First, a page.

Some of you may know this already, but I am always in awe when I think about how much ancient Greek culture is still present in our daily lives today — for instance in how we name the days of the week.

In ancient Greece, each day was named for a planet. The week started with the Day of the Sun, followed by the Day of the Moon and the five best visible planets of our solar system.

Greek Translation English
Heméra Helíou Day of Helios / the Sun Sunday
Heméra Selénes Day of Selene / the Moon Monday
Heméra Áreos Day of Ares / Planet Mars Tuesday
Heméra Hermou Day of Hermes / Planet Mercury Wednesday
Heméra Diós Day of Zeus / Planet Jupiter Thursday
Heméra Aphrodítes Day of Aphrodite / Planet Venus Friday
Heméra Krónou Day of Kronos / Planet Saturn Saturday

Helios and Selene are the titan god of the sun and the titan goddess of the moon, respectively.

Ares is associated with the planet we today call Mars, after his Latin counterpart. In ancient Greece, the planet Mars was called "Aster Areos", star of Ares, as Mercury was "Aster Hermou", the star of Hermes and "Aster Diós" the star of Zeus.

Interestingly, the Day of Hermes is the 4th day of the week and the number 4 is sacred to Hermes, as it's said he was born on the 4th day of the month. But I could not confirm this for the other deities. For instance, Aphrodite usually shares the 4th day of a month with Hermes to be honoured and the 6th day is sacred to Artemis instead.

You may wonder at this point how a day like Heméra Aphrodites turned into the English Friday or the French vendredi. Of course what we adopted was the Roman system which was based on the Greek system:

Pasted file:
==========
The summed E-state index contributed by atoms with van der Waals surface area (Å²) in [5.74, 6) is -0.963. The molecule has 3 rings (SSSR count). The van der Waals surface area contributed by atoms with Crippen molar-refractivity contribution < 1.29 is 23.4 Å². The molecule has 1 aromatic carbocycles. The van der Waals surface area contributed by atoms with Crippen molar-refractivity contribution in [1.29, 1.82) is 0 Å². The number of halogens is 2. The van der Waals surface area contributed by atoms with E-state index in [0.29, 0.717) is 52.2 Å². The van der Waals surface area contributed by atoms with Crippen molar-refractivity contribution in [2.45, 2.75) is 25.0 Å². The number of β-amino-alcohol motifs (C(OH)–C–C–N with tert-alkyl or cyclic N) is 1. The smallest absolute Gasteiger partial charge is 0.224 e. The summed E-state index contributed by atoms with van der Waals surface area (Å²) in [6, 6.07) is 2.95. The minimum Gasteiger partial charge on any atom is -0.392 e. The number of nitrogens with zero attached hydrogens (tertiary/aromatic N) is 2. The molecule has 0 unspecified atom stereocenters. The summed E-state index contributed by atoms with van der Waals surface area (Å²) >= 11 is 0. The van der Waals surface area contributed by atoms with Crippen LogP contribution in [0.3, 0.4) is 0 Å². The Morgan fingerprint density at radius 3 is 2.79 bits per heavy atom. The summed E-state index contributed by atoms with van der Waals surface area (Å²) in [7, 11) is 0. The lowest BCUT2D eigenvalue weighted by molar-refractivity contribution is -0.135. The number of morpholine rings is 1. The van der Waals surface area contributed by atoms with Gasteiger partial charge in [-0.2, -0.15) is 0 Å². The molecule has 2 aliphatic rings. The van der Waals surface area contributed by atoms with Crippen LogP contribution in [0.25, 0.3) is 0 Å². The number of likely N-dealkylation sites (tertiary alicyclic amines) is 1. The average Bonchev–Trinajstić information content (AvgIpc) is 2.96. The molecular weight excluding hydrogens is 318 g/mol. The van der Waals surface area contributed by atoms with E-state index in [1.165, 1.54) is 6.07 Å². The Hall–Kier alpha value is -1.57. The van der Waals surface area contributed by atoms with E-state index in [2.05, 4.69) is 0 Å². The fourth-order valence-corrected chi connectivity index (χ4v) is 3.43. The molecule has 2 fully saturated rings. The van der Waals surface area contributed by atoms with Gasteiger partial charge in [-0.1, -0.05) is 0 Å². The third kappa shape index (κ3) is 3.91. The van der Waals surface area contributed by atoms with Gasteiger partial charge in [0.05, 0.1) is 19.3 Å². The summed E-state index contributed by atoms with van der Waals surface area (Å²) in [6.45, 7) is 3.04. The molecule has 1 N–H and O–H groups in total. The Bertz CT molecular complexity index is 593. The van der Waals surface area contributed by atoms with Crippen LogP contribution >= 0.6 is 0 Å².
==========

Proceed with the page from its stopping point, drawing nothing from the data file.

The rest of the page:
Latin Translation English
Dies Sol Day of Sol / the Sun Sunday
Dies Lunae Day of Luna / the Moon Monday
Dies Martis Day of (the planet) Mars Tuesday
Dies Mercurii Day of (the planet) Mercury Wednesday
Dies Iovis Day of (the planet) Jupiter Thursday
Dies Veneris Day of (the planet) Venus Friday
Dies Saturni Day of (the planet) Saturn Saturday

The system may be even older and the association of the days of the week with the sun, moon, and planets is based on an Egyptian system, according to Cassius Dio, a Roman statesman and historian of Greek origin. From what I could find out, the ancient Egyptians did associate stars with their deities but they had a 10-day-week instead of a 7-day-week and while the names of the 10 stars are known, their relationships to modern star names and constellations remsin a mystery.

So now we can account for the English Sunday, which has remained unchanged in its meaning throughout the millenia, Saturday, which also still denotes the Day of Saturn, and Monday, which is still recognisable as the Day of the Moon.

But what about Tuesday to Friday? They share no similarity with their Latin antetype, unlike the French mardi, mercredi, jeudi and vendredi and other Romance languages. Here, the interpretatio romana comes into play. The people living in the North of the Empire adopted the Roman system to name their days of the week. Only, they used their own deities, unaware that the Romans and Greeks had used the names of their stars originally. So through interpretatio romana we now come to the following:

Old English Translation English
Sunnandæg Day of the Sun Sunday
Mōnandæg Day of the Moon Monday
Tiwesdæg Day of Tiw / Tyr Tuesday
Wōdnesdæg Day of Woden / Odin Wednesday
Þūnresdæg Day of Thunraz / Thor Thursday
Frīġedæġ Day of Frige / Frigg Friday
Sæternesdæg Day of Saturn Saturday

In the case of Saturday, the Roman name was borrowed directly by West Germanic peoples, maybe because none of the Germanic gods were considered to be counterparts of the Roman god Saturn. In Norse and German, other names were used, though: Icelandic laugardagur, Danish & Norwegian lørdag, and Swedish lördag meaning "bathing day" or German Samstag, Sonnabend, meaning "sabbath" or "Sunday Eve", respectively. The meaning of "Sunday Eve" already existed in Old Saxon (Sunnunāƀand) and Old Norse (sunnunótt).

So now you know that even though we are millenia apart, we still use the same days of the week as the ancient Greeks did — adapted to the old gods that once ruled the lives of the peoples of Britain, Scandinavia, and Germany.

Sources